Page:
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How to Ask Your Boss for a Mental Health Day

The events of the past year and the COVID-19 pandemic have changed how we shop, socialize, learn, and work. And while some of us are working from home and some of us are still commuting into the office, there is no denying that feelings of stress and anxiety are at an all-time high.

According to recent data from the Centers for Disease Control (CDC), symptoms of anxiety disorder and depressive disorder increased considerably in the United States during the summer of last year in comparison to that same timeframe in 2019. Nearly 41% of respondents reported at least one adverse mental or behavioral health condition. Additionally, recent data from Prodoscore, a company that analyzes user data across platforms, showed that productivity increased 47% in 2020, despite the coronavirus lockdown . Finally, a survey conducted by the HR Exchange network showed that employee self-reports of burnout increased from 42% pre-pandemic to 72% in August of 2020. Thirty percent of respondents said that blurring work and personal life was a major challenge. These statistics paint a harrowing picture: people are working more and feeling increasingly stressed.

Feeling some level of stress related to work is normal, but if it begins to affect your everyday mood, your personal relationships, or your mental health, it may be time to take a closer look. If you’re feeling burned out, it could be time to ask your boss for a mental health day.

It’s important to remember that your mental health is just as important as your physical health, so asking for a mental health day doesn’t have to be any different than asking for a regular sick day. Dr. Jesse Viner MD, CEO and Chief Medical Officer of Yellowbrick explains, “Taking a mental health day is totally your right, but the way you approach requesting it may depend on your particular workplace culture.” Familiarize yourself with your company’s leave policies before you request off – every company is different, and you want to make sure you’ve got the best chance to get your request approved. We’ve gathered some tips to help guide you through some viable options:

  1. Acknowledge that you deserve the day. This will make it easier to communicate your needs to your supervisor and make your intentions clear. There is power in naming your stressors, and you’ll have a concrete idea of what you need to address during your time off.
  2. Consider your workplace leave policies. Laura Handrick from Choosing Therapy explains, “If your employer has 50 or more employees or you’re under federal contract, you are protected by federal labor and anti-discrimination laws that prevent your employer from penalizing you for taking time off for a mental health.” Depending on your workplace, asking for a mental health day can be as simple as requesting a sick day. Familiarize yourself with your rights prior to requesting a mental health day.
  3. Share only what you’re comfortable with. If your workplace isn’t as receptive to employees taking time off for mental health, don’t feel the need to over-explain yourself. Simply saying you have to deal with a personal matter should do the trick. However, if you’re comfortable telling your supervisor or HR department why you’re taking the day off, you can! It helps to plan what you would like to say to your supervisor beforehand, so you are clear about what you’re asking. After your request is approved, you can start to think about what you want to accomplish or take care of on your day off.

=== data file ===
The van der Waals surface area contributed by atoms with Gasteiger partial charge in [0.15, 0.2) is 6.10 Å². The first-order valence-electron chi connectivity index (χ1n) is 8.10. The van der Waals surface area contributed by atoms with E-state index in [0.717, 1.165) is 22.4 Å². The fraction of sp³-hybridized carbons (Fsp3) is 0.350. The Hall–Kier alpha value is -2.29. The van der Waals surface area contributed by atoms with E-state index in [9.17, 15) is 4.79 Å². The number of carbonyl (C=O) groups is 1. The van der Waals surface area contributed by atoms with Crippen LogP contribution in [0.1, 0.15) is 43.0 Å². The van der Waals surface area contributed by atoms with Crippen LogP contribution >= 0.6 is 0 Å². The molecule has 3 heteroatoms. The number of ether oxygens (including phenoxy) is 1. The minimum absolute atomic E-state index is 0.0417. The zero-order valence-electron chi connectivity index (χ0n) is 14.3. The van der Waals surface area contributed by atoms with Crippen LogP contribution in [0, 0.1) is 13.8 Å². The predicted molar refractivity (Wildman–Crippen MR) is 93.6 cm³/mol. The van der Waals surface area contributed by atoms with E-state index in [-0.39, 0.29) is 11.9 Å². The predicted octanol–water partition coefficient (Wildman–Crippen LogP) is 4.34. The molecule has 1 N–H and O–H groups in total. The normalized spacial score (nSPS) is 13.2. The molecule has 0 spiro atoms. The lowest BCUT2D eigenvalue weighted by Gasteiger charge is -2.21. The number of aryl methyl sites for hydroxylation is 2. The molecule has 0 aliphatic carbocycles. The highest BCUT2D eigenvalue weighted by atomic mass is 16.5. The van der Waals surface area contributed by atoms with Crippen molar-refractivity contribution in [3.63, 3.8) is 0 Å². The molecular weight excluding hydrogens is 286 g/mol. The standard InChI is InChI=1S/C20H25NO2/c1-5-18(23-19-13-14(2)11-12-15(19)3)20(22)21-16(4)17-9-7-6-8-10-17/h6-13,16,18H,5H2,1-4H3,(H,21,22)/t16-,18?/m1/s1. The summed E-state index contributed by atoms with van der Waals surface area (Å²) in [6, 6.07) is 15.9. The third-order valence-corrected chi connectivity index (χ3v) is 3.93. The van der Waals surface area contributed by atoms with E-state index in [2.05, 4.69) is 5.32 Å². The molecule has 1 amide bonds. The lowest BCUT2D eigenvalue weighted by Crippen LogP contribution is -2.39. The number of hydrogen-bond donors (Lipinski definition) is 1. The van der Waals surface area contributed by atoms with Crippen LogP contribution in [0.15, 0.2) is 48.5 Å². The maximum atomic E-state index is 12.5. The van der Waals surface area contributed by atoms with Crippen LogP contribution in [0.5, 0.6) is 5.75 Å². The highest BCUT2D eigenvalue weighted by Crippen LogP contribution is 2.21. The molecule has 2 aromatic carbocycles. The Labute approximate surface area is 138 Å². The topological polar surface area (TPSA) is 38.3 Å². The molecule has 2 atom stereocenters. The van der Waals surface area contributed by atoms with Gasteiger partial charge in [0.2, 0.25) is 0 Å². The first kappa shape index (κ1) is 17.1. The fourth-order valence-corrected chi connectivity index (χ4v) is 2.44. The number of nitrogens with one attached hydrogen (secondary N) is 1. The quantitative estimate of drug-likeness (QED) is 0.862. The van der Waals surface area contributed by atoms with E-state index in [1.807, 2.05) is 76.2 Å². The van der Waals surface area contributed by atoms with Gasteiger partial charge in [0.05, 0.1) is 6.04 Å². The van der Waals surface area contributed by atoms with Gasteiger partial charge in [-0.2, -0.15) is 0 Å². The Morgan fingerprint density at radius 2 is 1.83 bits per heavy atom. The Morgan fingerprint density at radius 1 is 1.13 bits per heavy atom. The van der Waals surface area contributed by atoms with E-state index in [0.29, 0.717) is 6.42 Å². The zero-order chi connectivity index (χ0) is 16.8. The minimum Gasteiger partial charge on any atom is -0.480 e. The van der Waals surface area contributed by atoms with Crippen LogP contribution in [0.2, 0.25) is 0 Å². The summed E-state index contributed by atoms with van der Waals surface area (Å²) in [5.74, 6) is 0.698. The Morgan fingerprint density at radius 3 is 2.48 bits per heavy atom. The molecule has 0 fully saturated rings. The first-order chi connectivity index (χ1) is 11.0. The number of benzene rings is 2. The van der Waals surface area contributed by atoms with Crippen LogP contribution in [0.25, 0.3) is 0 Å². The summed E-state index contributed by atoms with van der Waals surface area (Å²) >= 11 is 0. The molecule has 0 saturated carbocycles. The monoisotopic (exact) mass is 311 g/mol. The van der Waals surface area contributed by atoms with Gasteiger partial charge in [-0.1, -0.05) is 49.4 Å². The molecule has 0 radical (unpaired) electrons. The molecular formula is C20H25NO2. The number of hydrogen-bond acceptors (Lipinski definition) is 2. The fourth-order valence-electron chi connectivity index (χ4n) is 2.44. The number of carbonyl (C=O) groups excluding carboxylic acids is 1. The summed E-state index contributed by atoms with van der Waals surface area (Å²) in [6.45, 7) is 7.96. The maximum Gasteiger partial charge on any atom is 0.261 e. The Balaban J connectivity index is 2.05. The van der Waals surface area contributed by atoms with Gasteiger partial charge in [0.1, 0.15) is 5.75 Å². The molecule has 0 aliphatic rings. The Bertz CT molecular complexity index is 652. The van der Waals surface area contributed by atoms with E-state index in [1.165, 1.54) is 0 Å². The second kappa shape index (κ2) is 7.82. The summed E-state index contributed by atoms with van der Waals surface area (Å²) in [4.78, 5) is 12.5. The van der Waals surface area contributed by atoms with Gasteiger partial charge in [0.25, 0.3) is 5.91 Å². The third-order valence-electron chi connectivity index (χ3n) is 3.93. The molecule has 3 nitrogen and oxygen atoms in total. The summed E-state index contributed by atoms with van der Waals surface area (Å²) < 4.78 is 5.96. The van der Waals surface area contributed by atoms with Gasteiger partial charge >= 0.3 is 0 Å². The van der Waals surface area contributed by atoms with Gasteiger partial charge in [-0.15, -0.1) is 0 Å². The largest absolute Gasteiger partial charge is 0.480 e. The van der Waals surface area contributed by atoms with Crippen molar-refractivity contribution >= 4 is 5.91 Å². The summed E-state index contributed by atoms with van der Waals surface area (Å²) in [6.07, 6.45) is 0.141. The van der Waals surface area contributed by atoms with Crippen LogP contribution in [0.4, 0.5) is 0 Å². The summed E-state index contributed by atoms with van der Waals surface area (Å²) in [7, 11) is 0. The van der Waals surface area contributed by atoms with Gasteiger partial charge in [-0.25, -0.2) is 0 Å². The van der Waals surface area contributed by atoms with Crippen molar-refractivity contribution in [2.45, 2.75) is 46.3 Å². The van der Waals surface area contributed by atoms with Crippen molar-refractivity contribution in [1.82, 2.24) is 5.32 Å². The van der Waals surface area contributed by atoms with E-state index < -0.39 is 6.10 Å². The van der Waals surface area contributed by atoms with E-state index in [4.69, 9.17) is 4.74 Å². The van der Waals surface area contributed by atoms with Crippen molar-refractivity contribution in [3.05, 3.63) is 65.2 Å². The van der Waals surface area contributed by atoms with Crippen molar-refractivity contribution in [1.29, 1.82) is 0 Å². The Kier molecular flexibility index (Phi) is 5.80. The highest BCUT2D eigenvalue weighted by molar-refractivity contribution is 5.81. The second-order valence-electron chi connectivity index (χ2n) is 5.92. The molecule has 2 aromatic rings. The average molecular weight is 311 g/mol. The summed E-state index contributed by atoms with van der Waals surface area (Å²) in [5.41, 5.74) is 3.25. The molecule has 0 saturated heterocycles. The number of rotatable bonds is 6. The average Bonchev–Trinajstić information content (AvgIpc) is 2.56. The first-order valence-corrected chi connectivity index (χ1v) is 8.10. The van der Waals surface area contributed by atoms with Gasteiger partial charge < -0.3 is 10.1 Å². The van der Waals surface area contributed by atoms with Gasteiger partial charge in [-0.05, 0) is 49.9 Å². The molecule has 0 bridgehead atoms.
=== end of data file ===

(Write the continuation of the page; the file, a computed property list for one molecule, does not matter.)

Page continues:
4. Remember that your day is for you. Once your request is approved, you can focus on what you need to decompress and take care of yourself. If you need to sit on the couch all day, do it! Getting outside is also a great option if the weather allows but remember that the day is specifically for you to recoup from the stressors of work.

If work is causing you more stress than usual or you’re finding it difficult to focus, it might be time to consider taking a mental health day. This past year has been anything but usual, so give yourself some grace. You deserve to take a breath and re-center yourself. Taking some time off to care for your mental health is a great way to #BeTheDifference, and you’ll return to work feeling refreshed and ready.

For more tips on how to manage burnout and other work-related stressors, check out our other blogs:

  1. A Practical Guide to Self-care When Working from Home
  2. Four Tips to Help Manage Burnout
  3. Why Workplace Wellness Is Important
  4. Four Ways Employers Can Improve Mental Health in the Workplace



Bloom, N., Liang, J., Roberts, J., & Ying, J. Z. (2015, February). Does working from home work? Evidence from a Chinese experiment. The Quarterly Journal of Economics, 130(1) 165–218.

Businesswire. (2020, May 19). Prodoscore research from March/April 2020: productivity has increased, led by remote workers.

Czeisler M. É., Lane, R. I., & Petrosky, E., et al. (2020). Mental health, substance use, and suicidal ideation during the COVID-19 pandemic — United States, June 24-30, 2020. Morbidity and Mortality Weekly Report, 69, 1049–1057. DOI:

Handrick, L. (2021, February 26). How to ask your boss for a mental health day off work. Choosing Therapy.

Mental Health First Aid USA (MHFA). (2020). Mental Health First Aid USA for Adults Assisting Adults. Washington, DC: National Council for Mental Wellbeing.

Neal, B. (2018, May 3). Here’s how to talk to your boss about taking a mental health day. Bustle.

Rice, D. (2021, February 8). The factors driving burnout in 2021. HR Exchange Network.

Scott, E. (2020, March 24). When you should take a mental health day. Verywell Mind.

U.S. Equal Opportunity Employment Commission. (2016, December 12). Depression, PTSD and other mental health conditions in the workplace: Your legal rights. Retrieved from

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